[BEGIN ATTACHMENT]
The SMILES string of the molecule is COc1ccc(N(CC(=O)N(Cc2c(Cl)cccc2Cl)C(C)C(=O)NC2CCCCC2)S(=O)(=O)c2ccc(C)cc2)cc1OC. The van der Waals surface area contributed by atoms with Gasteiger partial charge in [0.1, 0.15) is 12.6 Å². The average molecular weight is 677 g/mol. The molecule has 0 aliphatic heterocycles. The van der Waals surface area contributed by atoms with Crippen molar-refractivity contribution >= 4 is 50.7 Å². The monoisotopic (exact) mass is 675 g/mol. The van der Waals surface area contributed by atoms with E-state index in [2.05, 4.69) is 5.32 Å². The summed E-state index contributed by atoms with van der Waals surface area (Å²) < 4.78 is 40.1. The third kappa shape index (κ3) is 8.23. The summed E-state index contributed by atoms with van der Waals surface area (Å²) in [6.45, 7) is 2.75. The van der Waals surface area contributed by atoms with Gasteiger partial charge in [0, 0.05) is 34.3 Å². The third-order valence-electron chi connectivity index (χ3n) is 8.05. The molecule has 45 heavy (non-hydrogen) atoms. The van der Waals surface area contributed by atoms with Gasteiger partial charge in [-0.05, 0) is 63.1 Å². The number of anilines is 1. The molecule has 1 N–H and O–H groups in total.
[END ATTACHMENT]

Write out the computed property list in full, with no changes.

The SMILES string of the molecule is COc1ccc(N(CC(=O)N(Cc2c(Cl)cccc2Cl)C(C)C(=O)NC2CCCCC2)S(=O)(=O)c2ccc(C)cc2)cc1OC. The van der Waals surface area contributed by atoms with Gasteiger partial charge in [0.1, 0.15) is 12.6 Å². The average molecular weight is 677 g/mol. The molecule has 0 aliphatic heterocycles. The van der Waals surface area contributed by atoms with Crippen molar-refractivity contribution >= 4 is 50.7 Å². The monoisotopic (exact) mass is 675 g/mol. The van der Waals surface area contributed by atoms with E-state index in [2.05, 4.69) is 5.32 Å². The summed E-state index contributed by atoms with van der Waals surface area (Å²) < 4.78 is 40.1. The third kappa shape index (κ3) is 8.23. The summed E-state index contributed by atoms with van der Waals surface area (Å²) in [6.45, 7) is 2.75. The van der Waals surface area contributed by atoms with Gasteiger partial charge in [0, 0.05) is 34.3 Å². The third-order valence-electron chi connectivity index (χ3n) is 8.05. The molecule has 45 heavy (non-hydrogen) atoms. The van der Waals surface area contributed by atoms with Gasteiger partial charge in [-0.05, 0) is 63.1 Å². The number of anilines is 1. The molecule has 1 N–H and O–H groups in total.